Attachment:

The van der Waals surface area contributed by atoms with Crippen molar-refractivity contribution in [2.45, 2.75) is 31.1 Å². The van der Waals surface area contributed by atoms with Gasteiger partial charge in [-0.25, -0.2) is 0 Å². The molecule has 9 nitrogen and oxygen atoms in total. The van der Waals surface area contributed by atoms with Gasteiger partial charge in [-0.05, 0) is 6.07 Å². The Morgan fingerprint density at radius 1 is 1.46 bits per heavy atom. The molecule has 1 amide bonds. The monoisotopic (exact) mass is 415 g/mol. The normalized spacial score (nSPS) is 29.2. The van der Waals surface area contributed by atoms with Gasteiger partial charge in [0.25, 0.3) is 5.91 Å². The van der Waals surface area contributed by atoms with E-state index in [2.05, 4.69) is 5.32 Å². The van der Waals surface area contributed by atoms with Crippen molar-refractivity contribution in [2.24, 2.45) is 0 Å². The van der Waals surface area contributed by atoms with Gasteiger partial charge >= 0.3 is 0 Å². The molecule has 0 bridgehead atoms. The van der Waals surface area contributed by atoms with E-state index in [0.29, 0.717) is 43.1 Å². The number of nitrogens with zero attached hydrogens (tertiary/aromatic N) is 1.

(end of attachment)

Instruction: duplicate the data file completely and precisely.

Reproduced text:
The van der Waals surface area contributed by atoms with Crippen molar-refractivity contribution in [2.45, 2.75) is 31.1 Å². The van der Waals surface area contributed by atoms with Gasteiger partial charge in [-0.25, -0.2) is 0 Å². The molecule has 9 nitrogen and oxygen atoms in total. The van der Waals surface area contributed by atoms with Gasteiger partial charge in [-0.05, 0) is 6.07 Å². The Morgan fingerprint density at radius 1 is 1.46 bits per heavy atom. The molecule has 1 amide bonds. The monoisotopic (exact) mass is 415 g/mol. The normalized spacial score (nSPS) is 29.2. The van der Waals surface area contributed by atoms with Gasteiger partial charge in [0.25, 0.3) is 5.91 Å². The van der Waals surface area contributed by atoms with E-state index in [2.05, 4.69) is 5.32 Å². The van der Waals surface area contributed by atoms with Crippen molar-refractivity contribution in [2.24, 2.45) is 0 Å². The van der Waals surface area contributed by atoms with Gasteiger partial charge >= 0.3 is 0 Å². The molecule has 0 bridgehead atoms. The van der Waals surface area contributed by atoms with E-state index in [0.29, 0.717) is 43.1 Å². The number of nitrogens with zero attached hydrogens (tertiary/aromatic N) is 1.